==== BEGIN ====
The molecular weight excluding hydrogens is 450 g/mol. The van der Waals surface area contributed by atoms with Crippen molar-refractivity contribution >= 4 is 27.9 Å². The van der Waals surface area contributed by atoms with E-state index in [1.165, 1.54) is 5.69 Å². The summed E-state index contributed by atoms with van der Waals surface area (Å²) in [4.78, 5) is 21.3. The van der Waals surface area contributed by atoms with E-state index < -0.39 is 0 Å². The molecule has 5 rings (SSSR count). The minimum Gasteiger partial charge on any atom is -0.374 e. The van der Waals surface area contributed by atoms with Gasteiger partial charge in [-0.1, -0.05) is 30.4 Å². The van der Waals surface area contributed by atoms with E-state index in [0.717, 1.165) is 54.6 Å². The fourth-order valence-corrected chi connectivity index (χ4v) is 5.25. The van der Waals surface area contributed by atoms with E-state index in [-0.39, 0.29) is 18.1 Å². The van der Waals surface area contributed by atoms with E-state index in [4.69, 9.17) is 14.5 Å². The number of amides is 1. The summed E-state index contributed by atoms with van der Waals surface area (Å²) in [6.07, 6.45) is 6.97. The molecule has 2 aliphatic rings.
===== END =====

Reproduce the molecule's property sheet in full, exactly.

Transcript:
The molecular weight excluding hydrogens is 450 g/mol. The van der Waals surface area contributed by atoms with Crippen molar-refractivity contribution >= 4 is 27.9 Å². The van der Waals surface area contributed by atoms with E-state index in [1.165, 1.54) is 5.69 Å². The summed E-state index contributed by atoms with van der Waals surface area (Å²) in [4.78, 5) is 21.3. The van der Waals surface area contributed by atoms with E-state index < -0.39 is 0 Å². The molecule has 5 rings (SSSR count). The minimum Gasteiger partial charge on any atom is -0.374 e. The van der Waals surface area contributed by atoms with Gasteiger partial charge in [-0.1, -0.05) is 30.4 Å². The van der Waals surface area contributed by atoms with E-state index in [0.717, 1.165) is 54.6 Å². The fourth-order valence-corrected chi connectivity index (χ4v) is 5.25. The van der Waals surface area contributed by atoms with E-state index in [-0.39, 0.29) is 18.1 Å². The van der Waals surface area contributed by atoms with E-state index in [4.69, 9.17) is 14.5 Å². The number of amides is 1. The summed E-state index contributed by atoms with van der Waals surface area (Å²) in [6.07, 6.45) is 6.97. The molecule has 2 aliphatic rings.